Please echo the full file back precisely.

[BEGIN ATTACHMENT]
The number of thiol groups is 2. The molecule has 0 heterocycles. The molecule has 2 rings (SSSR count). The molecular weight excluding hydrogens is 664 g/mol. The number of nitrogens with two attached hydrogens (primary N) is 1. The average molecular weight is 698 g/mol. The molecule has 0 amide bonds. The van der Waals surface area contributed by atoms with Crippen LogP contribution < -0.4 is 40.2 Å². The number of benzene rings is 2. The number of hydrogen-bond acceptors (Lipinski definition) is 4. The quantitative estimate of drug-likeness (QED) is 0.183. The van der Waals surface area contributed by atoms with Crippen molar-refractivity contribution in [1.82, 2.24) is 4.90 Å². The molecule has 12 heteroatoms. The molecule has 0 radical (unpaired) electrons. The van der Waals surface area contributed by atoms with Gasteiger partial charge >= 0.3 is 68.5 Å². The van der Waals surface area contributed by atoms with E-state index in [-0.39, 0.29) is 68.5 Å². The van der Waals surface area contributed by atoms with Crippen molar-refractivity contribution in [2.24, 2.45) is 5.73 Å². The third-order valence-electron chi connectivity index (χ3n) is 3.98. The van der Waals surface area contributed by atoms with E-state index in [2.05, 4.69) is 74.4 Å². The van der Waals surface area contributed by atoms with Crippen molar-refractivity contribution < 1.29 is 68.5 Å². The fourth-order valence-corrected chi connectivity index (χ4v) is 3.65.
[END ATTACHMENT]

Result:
The number of thiol groups is 2. The molecule has 0 heterocycles. The molecule has 2 rings (SSSR count). The molecular weight excluding hydrogens is 664 g/mol. The number of nitrogens with two attached hydrogens (primary N) is 1. The average molecular weight is 698 g/mol. The molecule has 0 amide bonds. The van der Waals surface area contributed by atoms with Crippen LogP contribution < -0.4 is 40.2 Å². The number of benzene rings is 2. The number of hydrogen-bond acceptors (Lipinski definition) is 4. The quantitative estimate of drug-likeness (QED) is 0.183. The van der Waals surface area contributed by atoms with Crippen molar-refractivity contribution in [1.82, 2.24) is 4.90 Å². The molecule has 12 heteroatoms. The molecule has 0 radical (unpaired) electrons. The van der Waals surface area contributed by atoms with Gasteiger partial charge >= 0.3 is 68.5 Å². The van der Waals surface area contributed by atoms with E-state index in [-0.39, 0.29) is 68.5 Å². The van der Waals surface area contributed by atoms with Crippen molar-refractivity contribution in [2.24, 2.45) is 5.73 Å². The third-order valence-electron chi connectivity index (χ3n) is 3.98. The van der Waals surface area contributed by atoms with E-state index in [2.05, 4.69) is 74.4 Å². The van der Waals surface area contributed by atoms with Crippen molar-refractivity contribution < 1.29 is 68.5 Å². The fourth-order valence-corrected chi connectivity index (χ4v) is 3.65.